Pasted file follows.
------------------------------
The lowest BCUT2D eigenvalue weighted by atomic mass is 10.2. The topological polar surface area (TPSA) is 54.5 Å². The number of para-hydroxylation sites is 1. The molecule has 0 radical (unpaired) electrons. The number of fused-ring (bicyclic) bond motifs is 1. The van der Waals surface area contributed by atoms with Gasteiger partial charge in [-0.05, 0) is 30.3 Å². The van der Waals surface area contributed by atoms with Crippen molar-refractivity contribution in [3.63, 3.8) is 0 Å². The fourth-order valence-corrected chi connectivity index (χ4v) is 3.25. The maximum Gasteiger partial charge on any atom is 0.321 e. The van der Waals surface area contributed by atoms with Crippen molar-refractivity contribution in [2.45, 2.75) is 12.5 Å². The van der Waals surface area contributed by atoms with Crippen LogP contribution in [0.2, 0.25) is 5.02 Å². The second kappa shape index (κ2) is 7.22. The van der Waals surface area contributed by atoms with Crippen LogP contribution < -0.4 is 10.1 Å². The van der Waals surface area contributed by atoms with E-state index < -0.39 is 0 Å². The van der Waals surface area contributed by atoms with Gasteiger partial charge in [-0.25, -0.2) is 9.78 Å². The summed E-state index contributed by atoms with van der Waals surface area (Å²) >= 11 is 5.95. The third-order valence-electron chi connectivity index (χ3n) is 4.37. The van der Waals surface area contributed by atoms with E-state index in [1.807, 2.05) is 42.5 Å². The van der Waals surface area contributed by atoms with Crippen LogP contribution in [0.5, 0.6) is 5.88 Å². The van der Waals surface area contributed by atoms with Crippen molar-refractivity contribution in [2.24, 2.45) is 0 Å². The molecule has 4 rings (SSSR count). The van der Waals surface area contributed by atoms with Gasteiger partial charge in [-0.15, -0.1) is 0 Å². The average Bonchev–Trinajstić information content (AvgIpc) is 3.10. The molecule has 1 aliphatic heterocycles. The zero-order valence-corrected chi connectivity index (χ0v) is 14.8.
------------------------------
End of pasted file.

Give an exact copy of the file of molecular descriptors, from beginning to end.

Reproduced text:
The lowest BCUT2D eigenvalue weighted by atomic mass is 10.2. The topological polar surface area (TPSA) is 54.5 Å². The number of para-hydroxylation sites is 1. The molecule has 0 radical (unpaired) electrons. The number of fused-ring (bicyclic) bond motifs is 1. The van der Waals surface area contributed by atoms with Gasteiger partial charge in [-0.05, 0) is 30.3 Å². The van der Waals surface area contributed by atoms with Crippen molar-refractivity contribution in [3.63, 3.8) is 0 Å². The fourth-order valence-corrected chi connectivity index (χ4v) is 3.25. The maximum Gasteiger partial charge on any atom is 0.321 e. The van der Waals surface area contributed by atoms with Crippen molar-refractivity contribution in [2.45, 2.75) is 12.5 Å². The van der Waals surface area contributed by atoms with Crippen LogP contribution in [0.2, 0.25) is 5.02 Å². The second kappa shape index (κ2) is 7.22. The van der Waals surface area contributed by atoms with Crippen LogP contribution < -0.4 is 10.1 Å². The van der Waals surface area contributed by atoms with E-state index < -0.39 is 0 Å². The van der Waals surface area contributed by atoms with Gasteiger partial charge in [-0.25, -0.2) is 9.78 Å². The summed E-state index contributed by atoms with van der Waals surface area (Å²) >= 11 is 5.95. The third-order valence-electron chi connectivity index (χ3n) is 4.37. The van der Waals surface area contributed by atoms with E-state index in [1.807, 2.05) is 42.5 Å². The van der Waals surface area contributed by atoms with Crippen LogP contribution in [0.5, 0.6) is 5.88 Å². The van der Waals surface area contributed by atoms with Crippen molar-refractivity contribution in [2.24, 2.45) is 0 Å². The molecule has 4 rings (SSSR count). The van der Waals surface area contributed by atoms with Gasteiger partial charge in [-0.15, -0.1) is 0 Å². The average Bonchev–Trinajstić information content (AvgIpc) is 3.10. The molecule has 1 aliphatic heterocycles. The zero-order valence-corrected chi connectivity index (χ0v) is 14.8.